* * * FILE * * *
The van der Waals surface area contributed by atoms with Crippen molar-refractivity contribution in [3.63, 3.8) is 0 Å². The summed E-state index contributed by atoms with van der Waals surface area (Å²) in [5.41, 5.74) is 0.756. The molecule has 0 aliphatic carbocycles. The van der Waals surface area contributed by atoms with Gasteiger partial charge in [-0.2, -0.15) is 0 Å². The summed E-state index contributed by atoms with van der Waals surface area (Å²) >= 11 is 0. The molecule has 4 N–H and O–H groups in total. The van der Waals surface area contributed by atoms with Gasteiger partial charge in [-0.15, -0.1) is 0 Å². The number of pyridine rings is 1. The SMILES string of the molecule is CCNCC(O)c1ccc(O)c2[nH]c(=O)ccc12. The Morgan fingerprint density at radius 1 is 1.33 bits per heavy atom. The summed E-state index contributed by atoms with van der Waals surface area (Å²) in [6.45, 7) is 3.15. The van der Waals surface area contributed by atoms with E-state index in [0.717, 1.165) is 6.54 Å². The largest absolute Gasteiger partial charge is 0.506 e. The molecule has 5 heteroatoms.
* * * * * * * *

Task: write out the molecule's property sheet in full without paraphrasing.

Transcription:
The van der Waals surface area contributed by atoms with Crippen molar-refractivity contribution in [3.63, 3.8) is 0 Å². The summed E-state index contributed by atoms with van der Waals surface area (Å²) in [5.41, 5.74) is 0.756. The molecule has 0 aliphatic carbocycles. The van der Waals surface area contributed by atoms with Gasteiger partial charge in [-0.2, -0.15) is 0 Å². The summed E-state index contributed by atoms with van der Waals surface area (Å²) >= 11 is 0. The molecule has 4 N–H and O–H groups in total. The van der Waals surface area contributed by atoms with Gasteiger partial charge in [-0.15, -0.1) is 0 Å². The number of pyridine rings is 1. The SMILES string of the molecule is CCNCC(O)c1ccc(O)c2[nH]c(=O)ccc12. The Morgan fingerprint density at radius 1 is 1.33 bits per heavy atom. The summed E-state index contributed by atoms with van der Waals surface area (Å²) in [6.45, 7) is 3.15. The van der Waals surface area contributed by atoms with E-state index in [0.717, 1.165) is 6.54 Å². The largest absolute Gasteiger partial charge is 0.506 e. The molecule has 5 heteroatoms.